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Re: [Xen-devel] [PATCH 2/4] time: add a notifier chain for when the system time is stepped

On 22/06/13 00:06, Thomas Gleixner wrote:
> On Fri, 21 Jun 2013, David Vrabel wrote:
>> On 21/06/13 08:57, Thomas Gleixner wrote:
>>> On Thu, 20 Jun 2013, David Vrabel wrote:
>>>> From: David Vrabel <david.vrabel@xxxxxxxxxx>
>>>> The high resolution timer code gets notified of step changes to the
>>>> system time with clock_was_set() or clock_was_set_delayed() calls.  If
>>>> other parts of the kernel require similar notification there is no
>>>> clear place to hook into.
>>> You fail to explain why any other part of the kernel requires a
>>> notification.
>> This is needed by patch 3 in this series.
>> "The Xen wallclock is a software only clock within the Xen hypervisor
>> that is used by: a) PV guests as the equivalent of a hardware RTC; and
>> b) the hypervisor as the clock source for the emulated RTC provided to
>> HVM guests.
>> Currently the Xen wallclock is only updated every 11 minutes if NTP is
>> synchronized to its clock source.  If a guest is started before NTP is
>> synchronized it may see an incorrect wallclock time.
> What you are saying is, that you are fixing Xens failure to implement
> a proper RTC emulation by hacking a notifier into the core code. You
> can't be serious about that.

Xen does provide proper emulation of an RTC for guests.  Both full
hardware emulation for fully-virtualized guest (HVM) and a lighter
weight interface for paravirtualized guests (PV).

As with any emulated RTC, there needs to be underlying clocksource
providing the time.  Under Xen, this is the Xen wallclock and it is
implemented as a record of the date/time timestamped with the
corresponding Xen clocksource value[1].

KVM provides an identical wallclock to its guests -- see the common
pvclock_read_wallclock() function.

Xen has hardware drivers for only the minimal amount of hardware
necessary for the scheduling and isolation of guests.  It does not have
drivers for any hardware RTC nor does it have a network stack or an
implementation of NTP.  Therefore it has no way to maintain the
correctness of the Xen wallclock and relies on the control domain (dom0)
to do this.

Dom0 updates the Xen wallclock with the XENPF_settime platform_op hypercall.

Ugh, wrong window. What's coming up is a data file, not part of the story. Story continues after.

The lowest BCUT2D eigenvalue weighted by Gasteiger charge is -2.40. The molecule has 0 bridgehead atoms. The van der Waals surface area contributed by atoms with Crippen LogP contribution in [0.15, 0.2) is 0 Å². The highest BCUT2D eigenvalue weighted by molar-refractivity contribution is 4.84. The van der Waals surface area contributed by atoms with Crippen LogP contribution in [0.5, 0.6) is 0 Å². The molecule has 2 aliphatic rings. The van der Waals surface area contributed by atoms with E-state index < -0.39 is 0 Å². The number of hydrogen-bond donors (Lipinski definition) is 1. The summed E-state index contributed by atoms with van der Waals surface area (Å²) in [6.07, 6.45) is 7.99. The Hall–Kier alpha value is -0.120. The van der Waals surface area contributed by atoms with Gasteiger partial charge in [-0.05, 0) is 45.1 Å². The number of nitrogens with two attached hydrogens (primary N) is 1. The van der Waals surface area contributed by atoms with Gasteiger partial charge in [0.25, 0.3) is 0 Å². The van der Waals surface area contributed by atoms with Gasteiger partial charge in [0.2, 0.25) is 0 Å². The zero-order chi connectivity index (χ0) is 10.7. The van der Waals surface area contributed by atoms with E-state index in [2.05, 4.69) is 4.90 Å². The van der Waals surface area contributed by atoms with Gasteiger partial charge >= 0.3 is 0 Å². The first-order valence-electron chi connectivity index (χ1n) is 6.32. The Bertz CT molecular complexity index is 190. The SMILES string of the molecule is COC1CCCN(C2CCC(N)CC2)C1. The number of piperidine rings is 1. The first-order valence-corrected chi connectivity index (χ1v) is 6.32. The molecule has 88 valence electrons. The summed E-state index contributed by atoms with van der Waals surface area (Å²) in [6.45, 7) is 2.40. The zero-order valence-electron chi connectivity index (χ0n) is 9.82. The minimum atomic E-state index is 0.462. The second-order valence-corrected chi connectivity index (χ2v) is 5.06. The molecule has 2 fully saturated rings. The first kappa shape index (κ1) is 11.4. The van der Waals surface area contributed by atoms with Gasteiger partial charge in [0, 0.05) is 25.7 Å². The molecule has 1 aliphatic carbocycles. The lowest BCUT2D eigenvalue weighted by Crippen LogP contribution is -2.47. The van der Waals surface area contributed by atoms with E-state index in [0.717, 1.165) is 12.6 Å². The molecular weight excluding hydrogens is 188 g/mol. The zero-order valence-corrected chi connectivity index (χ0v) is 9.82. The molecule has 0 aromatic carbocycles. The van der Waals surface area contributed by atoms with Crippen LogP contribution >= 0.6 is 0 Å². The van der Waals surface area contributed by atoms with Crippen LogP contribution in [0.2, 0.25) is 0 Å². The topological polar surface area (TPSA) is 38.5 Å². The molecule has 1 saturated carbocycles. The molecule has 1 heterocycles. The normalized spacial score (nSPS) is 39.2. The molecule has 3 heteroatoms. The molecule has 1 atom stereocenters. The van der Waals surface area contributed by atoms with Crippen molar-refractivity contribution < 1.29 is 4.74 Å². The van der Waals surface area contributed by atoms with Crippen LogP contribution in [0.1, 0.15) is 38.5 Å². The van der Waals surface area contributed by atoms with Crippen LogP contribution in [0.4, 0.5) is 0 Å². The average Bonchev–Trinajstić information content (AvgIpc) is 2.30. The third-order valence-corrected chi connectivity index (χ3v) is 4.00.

To ensure the correctness of the Xen wallclock it is kept in sync with
dom0's system time (which is assumed to be correct and would typically
be corrected by NTP).

This requires that the Xen wallclock is both:

a) updated on step changes to system time.
b) updated periodically to correct for any drift.

This behaviour (keeping the wallclock in sync with dom0 system time) is
part of the ABI provided by the kernel and changing it would break
existing user space.

This patch set is fixing the rare case where a guest is started before
NTP has synced and thus sees an incorrect wallclock time which may cause
the guest to fail to boot.

> According to your changelog:
>   Currently the Xen wallclock is only updated every 11 minutes if NTP is
>   synchronized to its clocksource.
> How is that related to clock_was_set() ?

It's not. This is the update_persistent_clock() call from the periodic
sync_cmos_clock() work.

> clock_was_set*() is invoked from:
>       do_settimeofday()
>       timekeeping_inject_offset()
>       timekeeping_set_tai_offset()
>       timekeeping_inject_sleeptime()
>       update_wall_time()
>       do_adjtimex()
> The only function which calls clock_was_set() and can affect RTC is
> do_adjtimex(). Though you claim that the natural place to add a
> notifier is clock_was_set().
> So you went the other way round this time. In the hrtimers case you
> tried to fix shortcomings of the core code in some random Xen
> code. With this patch you try to fix Xen nonsense in the core code.

KVM uses a very similar mechanism to maintain system time for a guest so
guest system time is synchronized with host system time.  See the
pvclock_gtod notifier chain and its usage in arch/x86/kvm/x86.c.

v3 of this series did use this existing notifier but it is called on
every timer tick so this is more expensive than necessary to meet the
requirements (see (a) and (b) above) for maintaining the Xen wallclock.
 John suggested hooking into clock_was_set().

> Can you please provide a proper explanation of the problem you are
> trying to solve? This means that you should explain the semantics of
> the desired XEN RTC emulation and not the desired workarounds to fix
> the shortcommings current implementation.

In summary, both Xen and KVM need to solve similar problems with keeping
time synchronized between a host and guests.

The key difference between the two hypervisors is that Xen synchronizes
the wallclock and KVM synchronizes system time.


[1] The Xen clocksource is monotonic, nanosecond resolution clocksource
provided by Xen for use internally and by guests.

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